Saturday, April 26, 2014

Why League City needs a bicycle safe passing ordinance

Answer:  Because this type of ordinance provides new tools that empower the public to assert their rights in a way that would not otherwise be practically achievable, tools that are absent from the existing regulatory framework.
This gentleman, a public edu-activist whose creative methods appeal mightily to my own dash-camming heart, capitalized on Houston's new 3-foot passing ordinance by creating (drum roll, please) a 3 foot space on the traffic side of his bicycle.  This screengrab from his helmet cam shows a car entering his space, and the scary part is that he was in a dedicated bike lane when that happened.  It's not like he was sharing a shoulderless road with traffic such that they were squeezed into proximity.  Drivers in our area won't even give clearance to cyclists when they have their own lanes!  That's how bad things are here.

Video screengrab from this YouTube entry by the cyclist.   
The argument against adopting bike passing ordinances and laws (which also include provisions for giving adequate space to pedestrians, the handicapped, construction workers, and other non-motoring right-of-way users) is that we already have laws on the books which make it a crime to (duh) run over and kill or maim people and therefore, any additional laws would only add meaninglessly to our society's cumulative regulatory burden.  In Texas, Governor Perry vetoed the Safe Passing Act for this reason despite its overwhelming bipartisan support (it passed 25-5 in the Senate and 140-5 in the House).   
Sure, it's against the law, but that doesn't mean that people stop doing it:  Photo of a car after its driver rammed and killed a bicyclist.  Screengrab courtesy of this site.  
The superficial declaration "we need to enforce the regulations already on the books rather that create new ones" belies the nuances and complexity of some of our underlying social precedents.  Houston's safe passing law (PDF) furnished a quantitative performance standard that allowed Houstonian Dan Morgan to gain a great deal of positive publicity by documenting the extent to which the law (and common sense) were being routinely violated (e.g., this story and this story and this story).  His effort is particularly meaningful because it comes on the heels of numerous high-profile bicyclist deaths in Houston, deaths that have intensified public calls for a sea change in the way vulnerable road users are treated.  It's the kind of peaceful public protest that can effectively be built upon by others to eventually bring about positive change.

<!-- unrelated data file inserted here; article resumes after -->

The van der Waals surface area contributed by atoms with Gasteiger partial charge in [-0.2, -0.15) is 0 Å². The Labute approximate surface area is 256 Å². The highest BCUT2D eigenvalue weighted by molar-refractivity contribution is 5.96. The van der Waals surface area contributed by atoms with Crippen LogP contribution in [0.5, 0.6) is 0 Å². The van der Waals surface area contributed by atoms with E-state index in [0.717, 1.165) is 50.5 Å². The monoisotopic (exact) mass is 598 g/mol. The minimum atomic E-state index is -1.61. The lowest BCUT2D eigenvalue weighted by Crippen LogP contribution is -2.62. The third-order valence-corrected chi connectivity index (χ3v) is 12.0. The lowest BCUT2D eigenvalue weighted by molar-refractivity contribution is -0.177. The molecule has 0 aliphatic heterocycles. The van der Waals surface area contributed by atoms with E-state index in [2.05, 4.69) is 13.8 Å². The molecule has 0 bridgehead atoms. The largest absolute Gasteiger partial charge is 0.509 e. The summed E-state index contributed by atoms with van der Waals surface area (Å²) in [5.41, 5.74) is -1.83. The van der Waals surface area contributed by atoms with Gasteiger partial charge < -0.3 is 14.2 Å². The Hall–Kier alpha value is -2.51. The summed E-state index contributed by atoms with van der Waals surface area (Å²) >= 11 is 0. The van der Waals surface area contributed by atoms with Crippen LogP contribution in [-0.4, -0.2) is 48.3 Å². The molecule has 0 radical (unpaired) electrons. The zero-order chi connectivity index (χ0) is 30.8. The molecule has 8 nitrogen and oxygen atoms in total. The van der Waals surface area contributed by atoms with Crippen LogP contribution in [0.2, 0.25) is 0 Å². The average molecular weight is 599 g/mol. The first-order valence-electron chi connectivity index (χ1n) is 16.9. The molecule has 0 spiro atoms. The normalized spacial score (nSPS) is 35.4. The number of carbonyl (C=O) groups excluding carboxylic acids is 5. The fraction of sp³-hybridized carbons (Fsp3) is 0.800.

And of course it's not just in Houston that cyclists are being killed.  Just over a month ago, this story of a fatal hit-and-run riveted the attention of folks all across greater Houston in part because LCPD was so effective in using surveillance footage and social media to help track down the alleged guilty party.

Screengrab courtesy of KHOU.  
As near as I can determine, League City has no analogous safe passing law.
When I searched through Municode, which is the third-party repository for current ordinances, it mostly contains boilerplate reflecting the fact that bicycles must be operated in conformance with existing rules of the road.

Screengrabbed from Municode.  
That being the case, I too could stick a 3-foot flag on my beloved Gary Fisher hybrid mountain bike and ride around League City with it, but it wouldn't mean much because it would be a propos of no existing rule or precedent.  I, too, could bring video evidence of unsafe passing before City Council and/or the police department, but I'm not sure they'd be able to do anything about it even if they wanted to because we lack a concise enforcement framework.

I have a hunch that, some day, 3-foot traffic lane flags are going to be widely available commercially for bicycles and the expectation that they be honored by motorists will be standard.  Until that time, we can continue to push for additional culture-changing measures that help inch us in the direction of that better place.  Safe passing laws are one of the tools that provide us with additional concrete options in that regard.
I recently started rehabbing my scruffy old bike, which hasn't been on the road in years.  I stopped riding it because it was just too dangerous - I have a child, I have responsibilities in my life; I can't go getting myself killed by engaging in denial about the degree to which Texas lacks a protective road culture.

But it shouldn't be this hard.  I should be able to ride my bike to Walgreens this morning without risking my life.  

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